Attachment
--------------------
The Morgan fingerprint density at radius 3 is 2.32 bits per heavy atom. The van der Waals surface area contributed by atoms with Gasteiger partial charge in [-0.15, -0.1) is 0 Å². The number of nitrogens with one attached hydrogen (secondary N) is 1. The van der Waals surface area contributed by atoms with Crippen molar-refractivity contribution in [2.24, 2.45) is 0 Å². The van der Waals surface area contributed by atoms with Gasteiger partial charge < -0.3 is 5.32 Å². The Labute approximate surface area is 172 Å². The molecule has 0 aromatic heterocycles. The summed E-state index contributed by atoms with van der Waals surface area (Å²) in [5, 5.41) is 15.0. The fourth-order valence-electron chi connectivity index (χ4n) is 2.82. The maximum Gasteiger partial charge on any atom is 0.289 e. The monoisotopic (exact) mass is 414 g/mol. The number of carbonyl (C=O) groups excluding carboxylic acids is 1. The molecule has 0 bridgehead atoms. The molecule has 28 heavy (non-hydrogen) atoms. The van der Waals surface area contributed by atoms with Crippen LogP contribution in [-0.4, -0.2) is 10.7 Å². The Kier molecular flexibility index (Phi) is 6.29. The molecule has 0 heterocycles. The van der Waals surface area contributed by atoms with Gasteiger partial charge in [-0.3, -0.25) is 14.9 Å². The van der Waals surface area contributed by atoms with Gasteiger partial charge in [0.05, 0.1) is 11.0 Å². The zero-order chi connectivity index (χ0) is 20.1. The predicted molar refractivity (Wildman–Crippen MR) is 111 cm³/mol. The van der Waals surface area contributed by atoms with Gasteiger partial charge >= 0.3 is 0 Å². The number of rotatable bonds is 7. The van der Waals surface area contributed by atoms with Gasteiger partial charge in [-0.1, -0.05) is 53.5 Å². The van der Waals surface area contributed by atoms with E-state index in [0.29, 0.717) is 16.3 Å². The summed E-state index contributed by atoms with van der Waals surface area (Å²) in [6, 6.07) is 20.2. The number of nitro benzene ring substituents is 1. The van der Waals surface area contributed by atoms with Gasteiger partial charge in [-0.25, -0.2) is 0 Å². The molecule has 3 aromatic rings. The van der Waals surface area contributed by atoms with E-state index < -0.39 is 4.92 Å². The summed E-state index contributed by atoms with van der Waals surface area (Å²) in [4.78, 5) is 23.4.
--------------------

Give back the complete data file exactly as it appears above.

The Morgan fingerprint density at radius 3 is 2.32 bits per heavy atom. The van der Waals surface area contributed by atoms with Gasteiger partial charge in [-0.15, -0.1) is 0 Å². The number of nitrogens with one attached hydrogen (secondary N) is 1. The van der Waals surface area contributed by atoms with Crippen molar-refractivity contribution in [2.24, 2.45) is 0 Å². The van der Waals surface area contributed by atoms with Gasteiger partial charge < -0.3 is 5.32 Å². The Labute approximate surface area is 172 Å². The molecule has 0 aromatic heterocycles. The summed E-state index contributed by atoms with van der Waals surface area (Å²) in [5, 5.41) is 15.0. The fourth-order valence-electron chi connectivity index (χ4n) is 2.82. The maximum Gasteiger partial charge on any atom is 0.289 e. The monoisotopic (exact) mass is 414 g/mol. The number of carbonyl (C=O) groups excluding carboxylic acids is 1. The molecule has 0 bridgehead atoms. The molecule has 28 heavy (non-hydrogen) atoms. The van der Waals surface area contributed by atoms with Crippen LogP contribution in [-0.4, -0.2) is 10.7 Å². The Kier molecular flexibility index (Phi) is 6.29. The molecule has 0 heterocycles. The van der Waals surface area contributed by atoms with Gasteiger partial charge in [-0.3, -0.25) is 14.9 Å². The van der Waals surface area contributed by atoms with Gasteiger partial charge in [0.05, 0.1) is 11.0 Å². The zero-order chi connectivity index (χ0) is 20.1. The predicted molar refractivity (Wildman–Crippen MR) is 111 cm³/mol. The van der Waals surface area contributed by atoms with Gasteiger partial charge >= 0.3 is 0 Å². The number of rotatable bonds is 7. The van der Waals surface area contributed by atoms with Gasteiger partial charge in [-0.1, -0.05) is 53.5 Å². The van der Waals surface area contributed by atoms with E-state index in [0.29, 0.717) is 16.3 Å². The summed E-state index contributed by atoms with van der Waals surface area (Å²) in [6, 6.07) is 20.2. The number of nitro benzene ring substituents is 1. The van der Waals surface area contributed by atoms with Gasteiger partial charge in [-0.25, -0.2) is 0 Å². The molecule has 3 aromatic rings. The van der Waals surface area contributed by atoms with E-state index < -0.39 is 4.92 Å². The summed E-state index contributed by atoms with van der Waals surface area (Å²) in [4.78, 5) is 23.4.